“Oh,” Limizhad said dimly, “I thought we stopped because you needed to think.”

            “Oh, for divinity’s sake,” Inca cried, clapping her hand to her forehead. She pointed two fingers at a nearby cypress, and with a dramatic exhale, flames shot from her fingertips and the tree burst into flames.

            “Just hang the rack of lamb from a branch,” she murmured, and massaged her temples as her footmen scrambled around her.

            After nearly an hour of preparation, the servants managed to assemble fresh rolls and herb butter, slices of ripe tomato and soft cheese, wedges of juicy melon and pomegranate, and roast lamb with mint chutney and yogurt dipping sauce. Inca sighed theatrically and held out her empty chalice, which Abrazek and Limizhad fought over each other to fill with sweet summer wine. 

            “A woody red really would’ve been better,” Inca said, her mouth full of flesh. “Would’ve paired nicely with the lamb. Still,” she chewed, taking a hearty slug of wine, “it’s not bad.”

            “Would it please your grace if I continued the story?” Thaedrus asked timidly.

            “Finish your story and you may clean my plate,” Inca said. “Your friends are not so lucky.” She shot menacing looks at her other subordinates and tossed a lamb bone in their direction. They scrambled for it and tousled, but Abrazek, being the larger of the two, pinned Limizhad under his knee, cracked the bone open, and hungrily drank down the meager amount of marrow. A small sheen of sweat appeared on Thaedrus’ forehead, which he nervously sponged away with the edge of his garment.

            “As the gracious lady bids,” he said, swallowing his discomfort. “Hm…where was I?”

            “The idiot guards let van Sputten into the fortress,” Inca said, tossing another dirty look at the other two servants to pontificate her summary.

            “Ah, yes,” Thaedrus said. “M’liege is as concise as she is well-mannered. Well. The—perhaps we shall say ‘simple’ guards—let van Sputten into the fortress. It was well-crafted and surprisingly warm, van Sputten thought, for being made of stone and existing deep in the shade of the dark woods. Ornate tapestries lined the walls and there was a hearth with crackling fire in every room. Kindly, the cook insisted on feeding his ‘guest’ and laid out a platter of salted ham, sour bread, and hard cheeses with a hearty mug of ale to wash it down. Van Sputten ate gratefully, cleaned his plate and drained his glass. The cook beamed at him from the hearth as he stirred a rich stew, aromas of thyme and meat and spiced wine filling the kitchen.

            “‘Sir ‘as no idear ‘ow pleased Ah yam to feed a soul what wants t’ wheat,” he said amicably. ‘Most days Ah canna get ther’ royal ‘ighnesses t’ wheat but crumbs and sips o’ warm wa’er.’

            “‘Your generosity of spirit is a welcome change of pace for a weary wanderer,” van Sputten said. ‘Thank you.’ He spun his empty mug on the tabletop, wondering just how nosy to be.

            “‘If it pleases you to speak to me,’ he said slowly, leaning back in his seat, ‘I would like to know who you attend here.’

            “‘Don’ see why Ah canna tell you tha’,’ the cook pondered aloud. ‘Ye seem well-bred enough. ’Tis my yonor t’serve ‘is royal ‘ighness’ two sickleh daugh’ers, Genevieve an’ Elizabet, or Gen an’ Lizzy, as Ah calls ‘em. Righ’ sweet girls, bu’ sicker’n sick.’ He paused here, and his brows knit together with worry. After several moments of contemplation, he seemed to completely forget his guest, lost to his fretting. Van Sputten cleared his throat gently.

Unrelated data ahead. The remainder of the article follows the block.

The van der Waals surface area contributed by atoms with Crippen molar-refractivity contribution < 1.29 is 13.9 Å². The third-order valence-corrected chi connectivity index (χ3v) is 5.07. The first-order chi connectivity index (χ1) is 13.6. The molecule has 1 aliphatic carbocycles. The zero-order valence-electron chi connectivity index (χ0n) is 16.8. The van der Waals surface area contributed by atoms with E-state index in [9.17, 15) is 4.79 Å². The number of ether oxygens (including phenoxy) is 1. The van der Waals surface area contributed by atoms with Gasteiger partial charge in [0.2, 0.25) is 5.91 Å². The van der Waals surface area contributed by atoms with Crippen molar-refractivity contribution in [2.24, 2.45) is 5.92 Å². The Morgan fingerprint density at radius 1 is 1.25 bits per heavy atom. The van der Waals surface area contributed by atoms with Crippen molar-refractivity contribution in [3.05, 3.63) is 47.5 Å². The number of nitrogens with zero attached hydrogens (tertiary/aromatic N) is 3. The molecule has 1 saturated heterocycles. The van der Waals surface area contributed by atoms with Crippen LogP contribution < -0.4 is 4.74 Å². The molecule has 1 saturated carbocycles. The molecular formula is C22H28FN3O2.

“‘Ah, me! Righ’. A’ any stretch, ‘is majesteh sought t’ keep ‘is daugh’ers safe whilst ‘e looked fer a cure. ‘Igh and low, ‘e searched. Best ‘e could do was send ‘em ‘ere, with th’ fresh air. Too sickleh fer socializin’, or courtship besides. Poor things,” he added, casting a furtive glance towards the door.

            “‘Hm,’ van Sputten mused. ‘This king. What is his promised reward to whomever finds the cure?’

            “‘Ach! Sir, b’tween yous and me—Ah don’ fink ‘e ‘as a limit. Move ‘eaven and earth fer ‘is girls, ‘e would.’ His voice broke at this and he stared hard into his stew, blinking back tears.

            “Van Sputten’s mind began to spin with possibilities. Might this king welcome him into his kingdom if he saved his daughters? Might his honor be restored after all these years? Might his endless wandering, at last, cease?

            “‘The girls,’ van Sputten said at length. ‘May I see them? I have some training in herbal medicine and may be able to be of service.’ His heart spasmed slightly to think of the magic woman he wished to hold, and a shadow passed over his brow. He kept his silence, however, and let his proposal breathe. After a moment of considering the king’s good favor should he connect his daughters to their cure, the happy chef granted van Sputten’s wish.

            “He whipped up two quick sandwiches from the salted ham and cheese and sour bread, filled two small glasses with mulled wine, arranged the food with a small vase of flowers from the windowsill on a wooden tray and, withdrawing a candle from a cupboard and lighting it in the fireplace, the cook lead the curious traveler through several ornately furnished chambers. White cloths were draped over the amenities and it was clear they saw little use, though van Sputten could tell the king had spared no expense on his daughters’ lodgings. The pair walked down a long, dimly lit hallway and climbed a spiral staircase, which was illuminated impressively by a single sky light.